I wasn’t going to be left behind. You shouldn’t be either.
Ironic really that Dad was the first to get bit. I had to shoot him; Zeke froze like he’d learned nothing all those years. Typical. So I shot my Dad in the head and then when Zeke got violent a couple of months later – the isolation got to him bad – and went all frothing-at-the-mouth crazy, I shot him too. If he hadn’t tried for the door I wouldn’t have had to do it. We don’t know what’s out there. Still, at least his death won’t be in vain. Mum can pickle anything and what’s left goes in the cans.
So that was the last of our bullets. Mum and me? We won’t need them, we’re prepared.
by Katemandi, Last Girl on Earth
Apocalyptic fans the world over mourned this week: Russell Hoban has left us to our fates on this earth. Wordy wordy wordsmith Will Self has called Hoban his hero and called Riddley Walker “perhaps the post-nuclear-apocalypse novel sans pareil” and it is an epithet well-earned.
Told in the fractured post-nuclear apocalyptic English of a twelve year old just reaching his rite of passage, the novel offers an indelible image of the blighted world to come and demonstrates the importance of keeping your Punch and Judy puppets close to hand.
In its pages you will find optimum tips for surviving the apocalyptic future, making coal, hunting wildlife with a spear, exploring the archeology of the past world and of course, the undying importance of storytelling as the way we make sense of even the most destructive world.
Trubba not and watch out for the arga warga.
by Katemandi, Last Girl on Earth
Happy birthday wishes to our own Honeybadger, on whose baking the post-apocalyptic religion will be founded. Lift a glass, survivors, to our inspirational chief and kickboxer supreme — a woman who knows how to pick a good team!
by Katemandi, Last Girl on Earth
When the zombie apocalypse comes, will you be caught with a Cornetto stuck in your mouth? 2004’s Shaun of the Dead offers a hard-hitting look at the average wage slave’s preparation for game-changing mayhem.
The picture was not pretty.
Nonetheless, the titular character managed to survive despite his lack of preparedness through the fortuitous discovery of some important survival rules. Viz.:
1) Choose your team with care — okay, sure it included a lot of dead weight (best friend Ed) and annoying negativity (whiny David) as well as the dangerously injured and vunberable (his mum), but let’s face it: when it comes to survival, you need some ‘broken wings’ to draw the fire.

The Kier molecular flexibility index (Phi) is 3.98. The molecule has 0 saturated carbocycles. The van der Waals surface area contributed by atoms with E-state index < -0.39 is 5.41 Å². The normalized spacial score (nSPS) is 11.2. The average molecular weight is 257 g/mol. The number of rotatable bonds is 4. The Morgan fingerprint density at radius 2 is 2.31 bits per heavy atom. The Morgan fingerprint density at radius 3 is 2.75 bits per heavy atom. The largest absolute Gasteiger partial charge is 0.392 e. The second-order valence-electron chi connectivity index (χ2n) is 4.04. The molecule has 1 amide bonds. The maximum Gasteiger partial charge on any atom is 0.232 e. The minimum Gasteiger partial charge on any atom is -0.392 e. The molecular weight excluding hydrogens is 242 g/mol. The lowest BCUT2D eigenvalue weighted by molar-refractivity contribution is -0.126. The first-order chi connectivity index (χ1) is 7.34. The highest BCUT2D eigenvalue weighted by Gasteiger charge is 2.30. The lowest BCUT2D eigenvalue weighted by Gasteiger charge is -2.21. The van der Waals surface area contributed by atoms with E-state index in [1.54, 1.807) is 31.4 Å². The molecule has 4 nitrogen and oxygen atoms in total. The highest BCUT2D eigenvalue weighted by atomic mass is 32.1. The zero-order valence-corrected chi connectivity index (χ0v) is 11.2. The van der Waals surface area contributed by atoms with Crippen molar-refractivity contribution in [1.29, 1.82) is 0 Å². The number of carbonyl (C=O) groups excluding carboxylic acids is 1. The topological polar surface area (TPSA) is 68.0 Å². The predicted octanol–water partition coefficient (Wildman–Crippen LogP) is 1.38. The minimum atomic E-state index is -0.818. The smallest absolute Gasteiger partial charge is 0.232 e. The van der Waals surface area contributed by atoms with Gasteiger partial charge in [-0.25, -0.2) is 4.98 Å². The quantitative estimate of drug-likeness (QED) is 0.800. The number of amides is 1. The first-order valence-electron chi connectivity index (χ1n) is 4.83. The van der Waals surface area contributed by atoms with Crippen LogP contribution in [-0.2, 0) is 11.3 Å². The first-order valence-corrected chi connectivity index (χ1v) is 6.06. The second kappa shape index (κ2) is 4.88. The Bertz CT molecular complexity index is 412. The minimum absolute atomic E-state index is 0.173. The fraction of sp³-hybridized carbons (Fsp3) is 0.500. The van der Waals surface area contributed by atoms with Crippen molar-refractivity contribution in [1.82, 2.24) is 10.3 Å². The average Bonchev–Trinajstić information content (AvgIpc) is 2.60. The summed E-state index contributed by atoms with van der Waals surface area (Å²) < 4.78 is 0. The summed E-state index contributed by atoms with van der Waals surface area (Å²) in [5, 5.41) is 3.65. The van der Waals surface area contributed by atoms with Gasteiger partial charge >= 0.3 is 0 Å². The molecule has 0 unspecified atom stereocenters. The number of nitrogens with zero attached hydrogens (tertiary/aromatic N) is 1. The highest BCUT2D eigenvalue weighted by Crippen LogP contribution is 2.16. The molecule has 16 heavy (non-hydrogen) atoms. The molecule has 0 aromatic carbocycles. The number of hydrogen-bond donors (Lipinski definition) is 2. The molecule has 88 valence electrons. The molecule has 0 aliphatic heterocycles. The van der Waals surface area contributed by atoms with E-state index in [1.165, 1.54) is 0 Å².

2) Blend in — nothing helps you slip past innumerable hordes of shambling undead like the ability to mimic their lifeless stumble. A numbing job in retail can be your best training ground to ape the listless movements and dead-like expression of the revenants, although there is much to be said for factory work as well.
3) Surround yourself with sports equipment — this is helpful especially if you don’t actually play sports of any kind. While it may be encouraged to participate in athletic games and maintain a healthy lifestyle, this type of preparation may also lead to unhealthy levels of confidence and risk. Those who know themselves to be less well prepared and woefully out of shape maintain a reasonable level of doubt as to risky undertakings, leaving the heroics to those wearing their team jackets.
4) Trust the pub — The others pooh-poohed him, viewers doubted but in the end, Shaun was right. The pub was the right choice. Know your pub. Study it well. Get to know the owners and their possible assets (e.g. Winchesters). Make sure there are few enough entrances to control entry, but make sure they also have enough food to tide you over until the first break in the hostilities. A grocer’s or corner shop next door is definitely a plus — so is another pub (or in my case three, plus five more around the square).
Just stay away from the fruit machine!
by Katemandi, Last Girl on Earth
My esteemed colleague MadNad cast the werewolf as an unrelenting enemy of any girl’s survival of the apocalypse. I think this ancient prejudice must be countered with firm evidence. Just as their animal counterparts have been hunted nigh on to extinction in many areas, the werewolf too has faced unwarranted fear because of ancient propaganda. In the interest of historical accuracy and improved general relations, I hope to sweep away centuries of misunderstanding and enmity.
This has nothing to do with my being in love with a werewolf: that’s just coincidence!
There is abundant evidence of the positive traits of werewolves. Down through the ages have demonstrated their very human side: which is to say that some are good and some are bad, but as a group they are no worse than the humans they begin life as. For every Stubbe Peter, there is an elegant and noble Bisclavret.